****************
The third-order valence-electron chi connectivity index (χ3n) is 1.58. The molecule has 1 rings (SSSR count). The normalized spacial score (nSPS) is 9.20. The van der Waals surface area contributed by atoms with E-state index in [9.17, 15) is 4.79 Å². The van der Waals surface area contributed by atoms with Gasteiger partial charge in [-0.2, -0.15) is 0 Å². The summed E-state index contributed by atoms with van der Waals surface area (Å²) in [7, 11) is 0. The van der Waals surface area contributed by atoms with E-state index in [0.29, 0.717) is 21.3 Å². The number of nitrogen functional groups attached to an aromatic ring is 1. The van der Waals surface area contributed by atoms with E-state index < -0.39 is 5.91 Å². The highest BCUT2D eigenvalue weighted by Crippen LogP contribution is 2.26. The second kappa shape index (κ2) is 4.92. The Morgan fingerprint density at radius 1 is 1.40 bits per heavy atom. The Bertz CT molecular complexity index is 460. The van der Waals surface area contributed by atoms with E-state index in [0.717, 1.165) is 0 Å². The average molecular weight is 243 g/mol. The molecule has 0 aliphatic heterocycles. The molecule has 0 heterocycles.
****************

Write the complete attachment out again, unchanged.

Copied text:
The third-order valence-electron chi connectivity index (χ3n) is 1.58. The molecule has 1 rings (SSSR count). The normalized spacial score (nSPS) is 9.20. The van der Waals surface area contributed by atoms with E-state index in [9.17, 15) is 4.79 Å². The van der Waals surface area contributed by atoms with Gasteiger partial charge in [-0.2, -0.15) is 0 Å². The summed E-state index contributed by atoms with van der Waals surface area (Å²) in [7, 11) is 0. The van der Waals surface area contributed by atoms with E-state index in [0.29, 0.717) is 21.3 Å². The number of nitrogen functional groups attached to an aromatic ring is 1. The van der Waals surface area contributed by atoms with E-state index < -0.39 is 5.91 Å². The highest BCUT2D eigenvalue weighted by Crippen LogP contribution is 2.26. The second kappa shape index (κ2) is 4.92. The Morgan fingerprint density at radius 1 is 1.40 bits per heavy atom. The Bertz CT molecular complexity index is 460. The van der Waals surface area contributed by atoms with E-state index in [0.717, 1.165) is 0 Å². The average molecular weight is 243 g/mol. The molecule has 0 aliphatic heterocycles. The molecule has 0 heterocycles.